If anyone has reshaped what it means to throw like a girl it is Mo'ne Davis. Recently featured on the cover of Sports Illustrated and applauded by a growing national fan base (including WNBA player Brittney Griner), the 12-year-old athlete has done her fair share to shake off the hater-ade surrounding the usage of the phrase "like a girl."
A recent Facebook post by Philly's own news legend, Monica Malpass, conveys our sentiment of awe. Malpass calls her an inspiration as Mo'ne is hailed as the first girl in the Little League World Series to pitch a shutout. Agreeably so, Mo'ne has thrown a real curve into our malnourished ideology of femininity and inspired us to revisit what it means to do anything like a girl.
Her fame develops on the heels of a campaign launched by Always to counteract what the "like a girl" phrase they consider to be a slur on womanhood. The #LikeAGirl flagship video features girls, boys, women and men of various ages answering one question: What does it mean to do something like a girl?
The speaker behind the camera is well-known documentary maker Lauren Greenfield, who also asks each person to demonstrate what it looks like to throw and run like a girl. As we watch the contrast between adolescent girl and adult, something icky begins to surface. On one hand, the adults act out a charade of pathetic motion, but when Greenfield asks actual girls to throw and run, they do it sincerely and with all their might. Clearly they are not aware of how girls should throw. It damn near breaks your heart as you realize that we as a society have an inside joke and these strong, amazing young girls are the butt of it.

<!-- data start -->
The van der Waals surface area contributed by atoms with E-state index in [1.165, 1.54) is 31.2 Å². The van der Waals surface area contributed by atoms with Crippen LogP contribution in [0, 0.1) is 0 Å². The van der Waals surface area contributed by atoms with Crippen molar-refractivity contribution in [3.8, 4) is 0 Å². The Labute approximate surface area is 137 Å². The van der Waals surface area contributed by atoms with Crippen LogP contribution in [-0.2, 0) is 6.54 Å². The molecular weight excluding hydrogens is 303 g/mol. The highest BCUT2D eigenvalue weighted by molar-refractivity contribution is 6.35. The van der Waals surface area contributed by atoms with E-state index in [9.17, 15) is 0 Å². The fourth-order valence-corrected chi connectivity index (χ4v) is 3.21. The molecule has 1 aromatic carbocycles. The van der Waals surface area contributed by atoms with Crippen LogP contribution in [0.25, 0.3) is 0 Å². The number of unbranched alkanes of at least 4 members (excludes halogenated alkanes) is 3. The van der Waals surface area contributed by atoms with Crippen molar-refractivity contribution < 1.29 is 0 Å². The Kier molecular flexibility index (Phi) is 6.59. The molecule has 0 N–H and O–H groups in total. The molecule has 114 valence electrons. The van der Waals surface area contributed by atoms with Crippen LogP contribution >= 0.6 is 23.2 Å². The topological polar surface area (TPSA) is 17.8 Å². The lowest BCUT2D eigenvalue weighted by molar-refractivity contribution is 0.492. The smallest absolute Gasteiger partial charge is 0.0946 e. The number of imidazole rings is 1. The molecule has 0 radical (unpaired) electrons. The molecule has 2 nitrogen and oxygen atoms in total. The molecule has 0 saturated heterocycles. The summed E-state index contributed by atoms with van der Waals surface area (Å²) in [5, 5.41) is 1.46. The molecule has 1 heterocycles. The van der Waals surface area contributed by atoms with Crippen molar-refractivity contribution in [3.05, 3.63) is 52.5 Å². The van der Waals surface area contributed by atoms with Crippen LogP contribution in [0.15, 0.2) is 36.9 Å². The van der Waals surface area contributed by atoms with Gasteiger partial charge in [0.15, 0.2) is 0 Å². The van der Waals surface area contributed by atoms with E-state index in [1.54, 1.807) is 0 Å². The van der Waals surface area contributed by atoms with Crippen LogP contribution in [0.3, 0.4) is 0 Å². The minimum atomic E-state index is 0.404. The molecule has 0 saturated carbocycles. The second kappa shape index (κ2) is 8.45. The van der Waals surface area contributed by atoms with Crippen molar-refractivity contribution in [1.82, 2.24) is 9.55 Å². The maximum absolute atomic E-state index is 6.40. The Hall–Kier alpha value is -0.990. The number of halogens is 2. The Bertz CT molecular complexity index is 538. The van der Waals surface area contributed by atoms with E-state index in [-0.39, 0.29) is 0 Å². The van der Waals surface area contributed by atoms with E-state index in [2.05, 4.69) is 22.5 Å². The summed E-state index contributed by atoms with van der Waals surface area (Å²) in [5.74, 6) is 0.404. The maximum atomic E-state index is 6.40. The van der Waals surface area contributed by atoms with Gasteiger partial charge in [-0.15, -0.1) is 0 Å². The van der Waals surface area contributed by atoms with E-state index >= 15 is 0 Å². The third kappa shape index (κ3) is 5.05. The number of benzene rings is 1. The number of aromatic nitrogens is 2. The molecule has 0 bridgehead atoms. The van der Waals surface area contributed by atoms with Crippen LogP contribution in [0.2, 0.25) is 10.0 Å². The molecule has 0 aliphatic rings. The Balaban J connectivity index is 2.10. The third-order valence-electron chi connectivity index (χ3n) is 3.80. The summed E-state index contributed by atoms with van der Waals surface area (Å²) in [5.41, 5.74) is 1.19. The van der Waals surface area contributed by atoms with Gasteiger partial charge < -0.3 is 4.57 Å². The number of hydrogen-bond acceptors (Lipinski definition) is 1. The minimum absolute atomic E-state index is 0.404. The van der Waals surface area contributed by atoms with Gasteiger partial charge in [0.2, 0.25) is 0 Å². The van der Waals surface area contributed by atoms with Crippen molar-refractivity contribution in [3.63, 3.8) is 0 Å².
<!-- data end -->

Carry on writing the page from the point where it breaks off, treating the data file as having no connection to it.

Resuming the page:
Julia Terry, creator of the Art of Growing Up program in Philadelphia speaks out in support of the the #LikeAGirl campaign.
Girls are so at risk of losing who they truly are. This video shows girls who aren't boxed in and can be anything. Then once they start listening to the media, school and friends they start believing the lie that they are inferior. There are very few places where growing girls can be themselves.
Creating that safe space was what Anne Aegnes was aiming for when she co-founded GoAthletes. The organization seeks to support LGBT athletes in being authentic on and off the field. "The video really supports our messaging. We can reclaim phrases like "that's so gay" to mean determined, quick and awesome."
When asked what a brand like Always should do with all of this attention, both Julia Terry and Anna Aegnes agree that it has to start with how they continue to portray female bodies in their ads. Aegnes believes the key is in creating spaces where female bodies aren't hypersexualized and thus allowed to be taken seriously. "Sex doesn't sell in sports," she exclaims. "We want to win more than be sexy." Terry also suggests supporting organizations that create safe spaces for girls and marginalized youth.
These are great suggestions, but for now we will look to athletes like Mo'ne as proof that throwing #LikeAGirl ain't all that bad.